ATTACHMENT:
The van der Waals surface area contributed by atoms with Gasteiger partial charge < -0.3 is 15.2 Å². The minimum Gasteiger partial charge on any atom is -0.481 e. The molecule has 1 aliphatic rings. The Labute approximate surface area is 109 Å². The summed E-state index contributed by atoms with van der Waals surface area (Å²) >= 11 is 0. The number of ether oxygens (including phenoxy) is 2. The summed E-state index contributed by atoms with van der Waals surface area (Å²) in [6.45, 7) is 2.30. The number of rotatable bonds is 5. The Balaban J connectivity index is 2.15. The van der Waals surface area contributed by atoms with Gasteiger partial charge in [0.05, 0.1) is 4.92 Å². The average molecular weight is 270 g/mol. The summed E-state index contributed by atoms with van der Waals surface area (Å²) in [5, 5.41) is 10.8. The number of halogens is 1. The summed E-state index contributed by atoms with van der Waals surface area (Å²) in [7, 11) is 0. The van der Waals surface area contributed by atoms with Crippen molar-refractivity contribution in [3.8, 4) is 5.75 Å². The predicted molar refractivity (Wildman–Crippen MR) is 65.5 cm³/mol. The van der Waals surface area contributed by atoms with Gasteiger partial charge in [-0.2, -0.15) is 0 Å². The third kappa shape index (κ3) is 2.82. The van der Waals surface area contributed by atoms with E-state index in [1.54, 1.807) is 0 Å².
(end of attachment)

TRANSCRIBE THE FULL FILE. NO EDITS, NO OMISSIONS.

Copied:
The van der Waals surface area contributed by atoms with Gasteiger partial charge < -0.3 is 15.2 Å². The minimum Gasteiger partial charge on any atom is -0.481 e. The molecule has 1 aliphatic rings. The Labute approximate surface area is 109 Å². The summed E-state index contributed by atoms with van der Waals surface area (Å²) >= 11 is 0. The number of ether oxygens (including phenoxy) is 2. The summed E-state index contributed by atoms with van der Waals surface area (Å²) in [6.45, 7) is 2.30. The number of rotatable bonds is 5. The Balaban J connectivity index is 2.15. The van der Waals surface area contributed by atoms with Gasteiger partial charge in [0.05, 0.1) is 4.92 Å². The average molecular weight is 270 g/mol. The summed E-state index contributed by atoms with van der Waals surface area (Å²) in [5, 5.41) is 10.8. The number of halogens is 1. The summed E-state index contributed by atoms with van der Waals surface area (Å²) in [7, 11) is 0. The van der Waals surface area contributed by atoms with Crippen molar-refractivity contribution in [3.8, 4) is 5.75 Å². The predicted molar refractivity (Wildman–Crippen MR) is 65.5 cm³/mol. The van der Waals surface area contributed by atoms with Gasteiger partial charge in [-0.2, -0.15) is 0 Å². The third kappa shape index (κ3) is 2.82. The van der Waals surface area contributed by atoms with E-state index in [1.54, 1.807) is 0 Å².